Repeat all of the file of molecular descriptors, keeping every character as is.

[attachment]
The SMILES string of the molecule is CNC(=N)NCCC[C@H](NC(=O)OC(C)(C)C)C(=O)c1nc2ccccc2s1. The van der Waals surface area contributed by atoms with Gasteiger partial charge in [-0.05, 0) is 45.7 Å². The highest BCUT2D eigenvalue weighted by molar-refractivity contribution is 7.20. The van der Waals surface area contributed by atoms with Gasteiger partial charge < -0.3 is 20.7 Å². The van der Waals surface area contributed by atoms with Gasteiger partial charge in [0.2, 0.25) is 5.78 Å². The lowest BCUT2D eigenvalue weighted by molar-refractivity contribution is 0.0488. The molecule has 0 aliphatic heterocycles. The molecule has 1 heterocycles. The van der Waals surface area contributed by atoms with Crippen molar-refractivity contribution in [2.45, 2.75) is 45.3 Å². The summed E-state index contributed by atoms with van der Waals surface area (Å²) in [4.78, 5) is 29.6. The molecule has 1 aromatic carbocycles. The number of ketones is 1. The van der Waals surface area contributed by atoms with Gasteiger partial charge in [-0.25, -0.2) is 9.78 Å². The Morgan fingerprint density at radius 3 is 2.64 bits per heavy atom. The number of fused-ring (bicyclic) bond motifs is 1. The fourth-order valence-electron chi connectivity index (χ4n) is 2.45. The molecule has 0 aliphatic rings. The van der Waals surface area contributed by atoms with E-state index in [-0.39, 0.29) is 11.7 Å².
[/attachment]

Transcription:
The SMILES string of the molecule is CNC(=N)NCCC[C@H](NC(=O)OC(C)(C)C)C(=O)c1nc2ccccc2s1. The van der Waals surface area contributed by atoms with Gasteiger partial charge in [-0.05, 0) is 45.7 Å². The highest BCUT2D eigenvalue weighted by molar-refractivity contribution is 7.20. The van der Waals surface area contributed by atoms with Gasteiger partial charge < -0.3 is 20.7 Å². The van der Waals surface area contributed by atoms with Gasteiger partial charge in [0.2, 0.25) is 5.78 Å². The lowest BCUT2D eigenvalue weighted by molar-refractivity contribution is 0.0488. The molecule has 0 aliphatic heterocycles. The molecule has 1 heterocycles. The van der Waals surface area contributed by atoms with Crippen molar-refractivity contribution in [2.45, 2.75) is 45.3 Å². The summed E-state index contributed by atoms with van der Waals surface area (Å²) in [4.78, 5) is 29.6. The molecule has 1 aromatic carbocycles. The number of ketones is 1. The van der Waals surface area contributed by atoms with Gasteiger partial charge in [-0.25, -0.2) is 9.78 Å². The Morgan fingerprint density at radius 3 is 2.64 bits per heavy atom. The number of fused-ring (bicyclic) bond motifs is 1. The fourth-order valence-electron chi connectivity index (χ4n) is 2.45. The molecule has 0 aliphatic rings. The van der Waals surface area contributed by atoms with E-state index in [-0.39, 0.29) is 11.7 Å².